Strobing (the word for highlighting since 2014) has been going strong as a trend, so obviously it was time to shake things up. What better way than to contour with ROYGBIV? Etsy shop Bitter Lace Beauty went viral for these babies, and a zillion copycats appeared. (Bitter Lace Beauty is apparently still receiving a lot of demand and is in the middle of a restock now.) Wet N Wild released a limited-edition rainbow highlighter this fall that sold out more or less instantly. Maybe we’re done now?
Spray-on Nail Polish
Nails Inc. launched spray nail polish last year in the UK and then brought it here in March. Milk Makeup has one, too. China Glaze had one. A few smaller brands offered one. While it seemed fun and anarchic to spray paint all over your hands, it’s really not the best nail polish delivery system. First of all: fumes. Second of all: cleaning nail polish off your skin. Third: the condition of your bathroom when you’re done. Just go get a gel mani and be done with it.
Runway Hair Individuality
Continuing a trend that has been happening in, you know, REAL LIFE, fashion designers have finally started moving away from that thing where they make all the models look the same. It’s been building momentum over a few seasons now in the fashion world, but the pinnacle of individuality in runway hair was reached when Victoria’s Secret “allowed” several models (well, more than one, like last year) to stomp down the runway with their own hair, sans beach waves. Small victories. (Of course, there are still moments like Marc Jacobs’s colorful dreadlocks, which some called art and some called cultural appropriation.)
This trend continues the theme of “makeup was so, so shiny in 2016 to help take our minds off the dumpster fire this year was.” It was also a summer Olympics year, so that probably raised metal’s (and medals’) profile. Swipes of metallic gold, silver, bronze, and of course, rose gold, were everywhere, from eyelids to lips. And yes, Pat McGrath had a hand in this trend also, releasing four limited-edition metallic pigments.
Horror movie or cutting-edge facial care? Both. Welcome to the most terrifying and most Instagrammable skincare trend of 2016: the light mask. Red and blue lights have been used by dermatologists and aestheticians for years. There is actual science behind them — red lights can potentially build up collagen and elastin in your skin, and blue lights can fight acne.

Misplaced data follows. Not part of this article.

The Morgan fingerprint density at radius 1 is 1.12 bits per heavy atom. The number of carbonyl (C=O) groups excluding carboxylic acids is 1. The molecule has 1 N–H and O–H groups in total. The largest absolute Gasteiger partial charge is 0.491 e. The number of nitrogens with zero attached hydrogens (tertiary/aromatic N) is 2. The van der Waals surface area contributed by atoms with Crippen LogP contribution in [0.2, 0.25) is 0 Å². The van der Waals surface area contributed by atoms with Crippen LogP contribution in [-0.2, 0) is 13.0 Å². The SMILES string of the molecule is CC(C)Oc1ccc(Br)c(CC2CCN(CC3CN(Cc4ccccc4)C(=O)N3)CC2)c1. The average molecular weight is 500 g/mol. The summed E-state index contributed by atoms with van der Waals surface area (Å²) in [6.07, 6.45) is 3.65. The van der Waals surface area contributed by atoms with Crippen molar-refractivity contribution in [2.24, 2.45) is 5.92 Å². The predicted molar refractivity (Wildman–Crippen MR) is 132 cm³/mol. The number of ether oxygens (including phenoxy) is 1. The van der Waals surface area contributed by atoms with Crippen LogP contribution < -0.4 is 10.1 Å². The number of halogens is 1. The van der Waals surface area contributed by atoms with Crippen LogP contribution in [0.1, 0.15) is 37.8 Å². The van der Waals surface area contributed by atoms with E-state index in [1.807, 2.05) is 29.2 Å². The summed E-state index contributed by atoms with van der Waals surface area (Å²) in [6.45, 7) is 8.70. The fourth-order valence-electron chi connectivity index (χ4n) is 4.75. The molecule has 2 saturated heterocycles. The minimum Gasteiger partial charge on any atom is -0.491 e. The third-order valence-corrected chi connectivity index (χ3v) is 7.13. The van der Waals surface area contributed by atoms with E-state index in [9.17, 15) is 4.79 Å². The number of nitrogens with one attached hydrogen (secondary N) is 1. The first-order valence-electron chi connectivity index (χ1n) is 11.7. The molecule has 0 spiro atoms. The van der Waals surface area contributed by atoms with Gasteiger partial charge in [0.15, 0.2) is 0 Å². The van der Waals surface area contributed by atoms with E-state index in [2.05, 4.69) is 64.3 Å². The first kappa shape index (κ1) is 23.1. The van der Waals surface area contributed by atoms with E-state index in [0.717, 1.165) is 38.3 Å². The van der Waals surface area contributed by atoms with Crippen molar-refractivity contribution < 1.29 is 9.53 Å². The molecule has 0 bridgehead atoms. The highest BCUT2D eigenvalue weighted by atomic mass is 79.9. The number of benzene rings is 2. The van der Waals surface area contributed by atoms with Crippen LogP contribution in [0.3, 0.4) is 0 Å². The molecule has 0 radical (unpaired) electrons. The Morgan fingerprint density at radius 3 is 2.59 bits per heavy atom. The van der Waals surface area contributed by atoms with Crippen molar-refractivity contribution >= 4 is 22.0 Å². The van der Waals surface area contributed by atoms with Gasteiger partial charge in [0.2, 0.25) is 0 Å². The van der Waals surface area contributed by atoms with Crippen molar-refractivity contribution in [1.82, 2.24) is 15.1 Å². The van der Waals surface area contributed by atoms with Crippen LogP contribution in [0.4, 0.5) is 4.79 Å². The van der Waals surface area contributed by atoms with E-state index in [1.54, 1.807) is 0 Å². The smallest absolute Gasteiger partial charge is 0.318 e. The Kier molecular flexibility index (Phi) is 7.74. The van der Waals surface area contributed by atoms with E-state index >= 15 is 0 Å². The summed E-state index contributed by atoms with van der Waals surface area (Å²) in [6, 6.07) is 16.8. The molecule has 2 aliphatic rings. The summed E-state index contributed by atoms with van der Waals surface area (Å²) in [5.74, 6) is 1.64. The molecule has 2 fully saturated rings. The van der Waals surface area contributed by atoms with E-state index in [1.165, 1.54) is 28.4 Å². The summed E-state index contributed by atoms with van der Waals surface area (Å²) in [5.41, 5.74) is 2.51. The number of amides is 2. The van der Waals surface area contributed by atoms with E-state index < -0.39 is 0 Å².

Portable handheld devices like the Baby Quasar have been popular, but the wearable version is a new iteration. Neutrogena just released a very affordable $35 mask for home use. What other product will scare your loved ones while also simultaneously giving you potentially firmer, clearer skin?
High-Profile Women Wearing No Makeup in Public and Then Everyone Writing Think Pieces About It
If last year was the year of “I woke up like this” Instagram posts, 2016 was the year of “I’m going to get up on this national stage without a drop of makeup on because IDGAF.” The most high-profile of these were of, course, Alicia Keys and Hillary Clinton. And then everyone wrote hand-wringing think pieces or snarky remarks in a thousand comment sections across the universe.
As the wise Chimamanda Ngozi Adichie told me on this topic, “This is a conversation that I wish we didn’t have to have, but I understand that we have to have it because it’s what’s happening. I just think it’s so weird that women make individual choices and then absolute strangers think they can have all kinds of opinions about them.” Yes. Let’s move on from picking apart women’s faces. Please.
Big Companies Buying Up All the Smaller Brands
Large beauty companies have always snatched up smaller buzzy brands, but this year the big guys were on an absolute acquisition rampage. Estée Lauder acquired Too Faced, Becca, and By Kilian. (And several other brands in the preceding two years.)
Shiseido bought Laura Mercier and RéVive. L’Oréal bought IT Cosmetics. Unilever bought Dollar Shave Club and Living Proof. And as VC funding has dried up a bit for beauty brands (well, except for Glossier), the little guys may be looking to join larger companies in 2017 as well.
Happy New Year!